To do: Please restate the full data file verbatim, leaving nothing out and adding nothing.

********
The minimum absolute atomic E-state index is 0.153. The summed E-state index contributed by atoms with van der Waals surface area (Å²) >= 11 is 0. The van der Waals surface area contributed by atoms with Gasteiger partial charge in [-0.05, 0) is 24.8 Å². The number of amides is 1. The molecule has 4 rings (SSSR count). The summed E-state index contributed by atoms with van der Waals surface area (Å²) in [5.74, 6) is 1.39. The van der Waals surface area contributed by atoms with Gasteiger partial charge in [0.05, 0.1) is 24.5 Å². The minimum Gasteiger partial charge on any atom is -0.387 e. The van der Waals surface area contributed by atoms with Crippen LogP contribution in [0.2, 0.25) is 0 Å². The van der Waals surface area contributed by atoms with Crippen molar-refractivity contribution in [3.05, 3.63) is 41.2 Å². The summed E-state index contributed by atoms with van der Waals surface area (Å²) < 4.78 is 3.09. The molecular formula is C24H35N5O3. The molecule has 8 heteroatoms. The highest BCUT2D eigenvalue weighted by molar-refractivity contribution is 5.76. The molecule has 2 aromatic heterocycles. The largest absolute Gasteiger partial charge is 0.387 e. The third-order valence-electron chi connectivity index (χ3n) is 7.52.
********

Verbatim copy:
The minimum absolute atomic E-state index is 0.153. The summed E-state index contributed by atoms with van der Waals surface area (Å²) >= 11 is 0. The van der Waals surface area contributed by atoms with Gasteiger partial charge in [-0.05, 0) is 24.8 Å². The number of amides is 1. The molecule has 4 rings (SSSR count). The summed E-state index contributed by atoms with van der Waals surface area (Å²) in [5.74, 6) is 1.39. The van der Waals surface area contributed by atoms with Gasteiger partial charge in [0.05, 0.1) is 24.5 Å². The minimum Gasteiger partial charge on any atom is -0.387 e. The van der Waals surface area contributed by atoms with Crippen LogP contribution in [0.2, 0.25) is 0 Å². The van der Waals surface area contributed by atoms with Crippen molar-refractivity contribution in [3.05, 3.63) is 41.2 Å². The summed E-state index contributed by atoms with van der Waals surface area (Å²) < 4.78 is 3.09. The molecular formula is C24H35N5O3. The molecule has 8 heteroatoms. The highest BCUT2D eigenvalue weighted by molar-refractivity contribution is 5.76. The molecule has 2 aromatic heterocycles. The largest absolute Gasteiger partial charge is 0.387 e. The third-order valence-electron chi connectivity index (χ3n) is 7.52.